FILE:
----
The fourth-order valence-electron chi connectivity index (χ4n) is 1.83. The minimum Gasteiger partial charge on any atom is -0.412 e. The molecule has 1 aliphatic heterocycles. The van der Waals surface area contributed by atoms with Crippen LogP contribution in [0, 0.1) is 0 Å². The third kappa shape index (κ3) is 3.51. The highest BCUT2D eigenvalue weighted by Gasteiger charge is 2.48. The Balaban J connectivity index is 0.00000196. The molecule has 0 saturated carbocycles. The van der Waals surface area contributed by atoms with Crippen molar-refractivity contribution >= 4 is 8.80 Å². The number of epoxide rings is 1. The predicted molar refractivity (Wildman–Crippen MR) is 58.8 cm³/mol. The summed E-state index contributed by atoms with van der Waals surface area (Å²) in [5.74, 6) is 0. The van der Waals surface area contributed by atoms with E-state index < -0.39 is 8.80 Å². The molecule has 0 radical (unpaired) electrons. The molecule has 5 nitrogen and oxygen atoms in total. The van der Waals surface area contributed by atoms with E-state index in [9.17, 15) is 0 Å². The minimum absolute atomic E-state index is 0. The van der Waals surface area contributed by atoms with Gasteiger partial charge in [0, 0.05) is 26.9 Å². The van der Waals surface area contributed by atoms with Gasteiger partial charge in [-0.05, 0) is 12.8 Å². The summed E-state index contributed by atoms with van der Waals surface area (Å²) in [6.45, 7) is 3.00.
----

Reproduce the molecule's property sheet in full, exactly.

The fourth-order valence-electron chi connectivity index (χ4n) is 1.83. The minimum Gasteiger partial charge on any atom is -0.412 e. The molecule has 1 aliphatic heterocycles. The van der Waals surface area contributed by atoms with Crippen LogP contribution in [0, 0.1) is 0 Å². The third kappa shape index (κ3) is 3.51. The highest BCUT2D eigenvalue weighted by Gasteiger charge is 2.48. The Balaban J connectivity index is 0.00000196. The molecule has 0 saturated carbocycles. The van der Waals surface area contributed by atoms with Crippen molar-refractivity contribution >= 4 is 8.80 Å². The number of epoxide rings is 1. The predicted molar refractivity (Wildman–Crippen MR) is 58.8 cm³/mol. The summed E-state index contributed by atoms with van der Waals surface area (Å²) in [5.74, 6) is 0. The van der Waals surface area contributed by atoms with E-state index < -0.39 is 8.80 Å². The molecule has 0 radical (unpaired) electrons. The molecule has 5 nitrogen and oxygen atoms in total. The van der Waals surface area contributed by atoms with E-state index in [9.17, 15) is 0 Å². The minimum absolute atomic E-state index is 0. The van der Waals surface area contributed by atoms with Gasteiger partial charge in [0, 0.05) is 26.9 Å². The van der Waals surface area contributed by atoms with Gasteiger partial charge in [-0.05, 0) is 12.8 Å². The summed E-state index contributed by atoms with van der Waals surface area (Å²) in [6.45, 7) is 3.00.